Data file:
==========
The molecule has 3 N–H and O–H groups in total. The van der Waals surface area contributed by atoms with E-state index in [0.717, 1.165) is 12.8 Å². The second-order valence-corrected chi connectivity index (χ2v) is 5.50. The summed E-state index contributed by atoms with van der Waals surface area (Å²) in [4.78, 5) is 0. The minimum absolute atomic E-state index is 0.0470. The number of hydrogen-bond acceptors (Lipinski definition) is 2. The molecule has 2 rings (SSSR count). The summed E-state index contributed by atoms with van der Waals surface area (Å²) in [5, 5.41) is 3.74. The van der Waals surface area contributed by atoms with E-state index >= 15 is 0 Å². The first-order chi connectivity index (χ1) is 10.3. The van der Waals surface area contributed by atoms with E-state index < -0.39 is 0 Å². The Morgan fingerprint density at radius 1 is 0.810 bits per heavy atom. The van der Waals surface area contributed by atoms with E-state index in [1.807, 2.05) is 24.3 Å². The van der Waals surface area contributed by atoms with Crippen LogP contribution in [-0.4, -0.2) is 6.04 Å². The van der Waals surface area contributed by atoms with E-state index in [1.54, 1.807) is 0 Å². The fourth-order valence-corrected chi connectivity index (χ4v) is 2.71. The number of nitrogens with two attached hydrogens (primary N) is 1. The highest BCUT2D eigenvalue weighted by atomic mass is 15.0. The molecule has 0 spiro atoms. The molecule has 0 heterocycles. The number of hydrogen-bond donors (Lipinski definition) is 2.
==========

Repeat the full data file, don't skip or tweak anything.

The molecule has 3 N–H and O–H groups in total. The van der Waals surface area contributed by atoms with E-state index in [0.717, 1.165) is 12.8 Å². The second-order valence-corrected chi connectivity index (χ2v) is 5.50. The summed E-state index contributed by atoms with van der Waals surface area (Å²) in [4.78, 5) is 0. The minimum absolute atomic E-state index is 0.0470. The number of hydrogen-bond acceptors (Lipinski definition) is 2. The molecule has 2 rings (SSSR count). The summed E-state index contributed by atoms with van der Waals surface area (Å²) in [5, 5.41) is 3.74. The van der Waals surface area contributed by atoms with E-state index >= 15 is 0 Å². The first-order chi connectivity index (χ1) is 10.3. The van der Waals surface area contributed by atoms with E-state index < -0.39 is 0 Å². The Morgan fingerprint density at radius 1 is 0.810 bits per heavy atom. The van der Waals surface area contributed by atoms with E-state index in [1.807, 2.05) is 24.3 Å². The van der Waals surface area contributed by atoms with Crippen LogP contribution in [-0.4, -0.2) is 6.04 Å². The van der Waals surface area contributed by atoms with E-state index in [1.54, 1.807) is 0 Å². The fourth-order valence-corrected chi connectivity index (χ4v) is 2.71. The number of nitrogens with two attached hydrogens (primary N) is 1. The highest BCUT2D eigenvalue weighted by atomic mass is 15.0. The molecule has 0 spiro atoms. The molecule has 0 heterocycles. The number of hydrogen-bond donors (Lipinski definition) is 2.